Thoughts On Adoption

I don’t intend for this blog to be overly political or flooded with contemporary issues, but I’ve had a few conversations lately that have inspired this post, and I really have nowhere else to share them.

Those who know me know that I am adopted. I have a younger sister who is also adopted (Katie*). I have an even younger sister who is my parents’ biological child (Kelsey). While adoption has always been an element of our family, it has never really mattered much until recently.

Among other issues, Katie is bipolar. During her episodes she frequently lashes out and makes accusations that she is treated differently because she’s adopted. Last week she cried that she and I were abused our whole childhood because we’re adopted, and their “real” child is the only one they love.

When Kelsey told me, I actually laughed out loud. It is one of the most ridiculous things I’ve ever heard, and I immediately called my mom to tell her so. She told me not to worry about it. They’re used to it by now.

I can’t say enough how grateful I am for the life I’ve had for more reasons than I could ever convey. My parents have us everything they could, and every opportunity was available to us. I was a competitive gymnast, cheerleader, and soccer player. I graduated from high school early and earned a BA from a prominent private university. I have a nice car, nice clothes, and a strong work ethic- all influenced by my parents.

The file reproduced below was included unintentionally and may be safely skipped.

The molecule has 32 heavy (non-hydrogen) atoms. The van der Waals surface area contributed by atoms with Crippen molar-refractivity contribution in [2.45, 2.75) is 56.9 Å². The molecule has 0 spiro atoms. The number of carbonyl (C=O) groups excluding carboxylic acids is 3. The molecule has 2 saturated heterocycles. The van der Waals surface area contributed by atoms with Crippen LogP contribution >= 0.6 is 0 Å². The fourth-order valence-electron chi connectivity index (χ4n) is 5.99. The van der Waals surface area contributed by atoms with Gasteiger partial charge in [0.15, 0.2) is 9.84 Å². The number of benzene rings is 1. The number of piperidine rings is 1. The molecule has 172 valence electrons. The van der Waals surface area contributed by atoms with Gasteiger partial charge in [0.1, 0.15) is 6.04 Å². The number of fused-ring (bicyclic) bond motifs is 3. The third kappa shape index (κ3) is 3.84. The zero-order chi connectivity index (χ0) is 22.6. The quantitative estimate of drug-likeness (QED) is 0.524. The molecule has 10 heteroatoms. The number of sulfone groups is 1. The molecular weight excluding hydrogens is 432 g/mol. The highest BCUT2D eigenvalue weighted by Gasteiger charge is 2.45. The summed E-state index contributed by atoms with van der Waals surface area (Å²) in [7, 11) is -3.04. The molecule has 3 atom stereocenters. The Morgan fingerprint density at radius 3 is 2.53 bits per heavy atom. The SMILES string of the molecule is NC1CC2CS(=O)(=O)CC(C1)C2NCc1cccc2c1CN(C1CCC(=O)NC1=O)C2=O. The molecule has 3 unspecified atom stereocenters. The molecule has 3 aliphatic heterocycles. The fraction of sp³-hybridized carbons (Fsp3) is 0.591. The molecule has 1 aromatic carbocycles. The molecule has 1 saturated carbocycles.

I wonder sometimes if Katie understands how different her life could really be.

If having your own bedroom in an upper middle class neighborhood is so terrible, what does she imagine life would be like if she hasn’t been adopted?

I don’t have to wonder for my part. I’ve done the research. I know who my biological parents are. While we’ve never met in person, I’ve done enough Facebook stalking to fill in the gaps. I’ve seen the paths their other kids have taken. Between baby daddy drama and arrests that allegedly happen for no reason (I’ll save my thoughts on that for another time) I can’t keep up.

This is nothing against my biological parents and I don’t mean for it to sound that way. I’m forever grateful for the decision a teen mom made 22 years ago. Her choice is the reason I have such an amazing life. I could never repay that kind of gift.

The point is, I appreciate it. Adoption isn’t a curse. It’s not a dark secret that parents hide from kids like some teen dramas make it out to be.

There is no difference between an adopted and “real” child. Being adopted doesn’t mean that child is loved less. It doesn’t mean that child is a fake family member. I would even go as far to say that love is stronger, in different ways.



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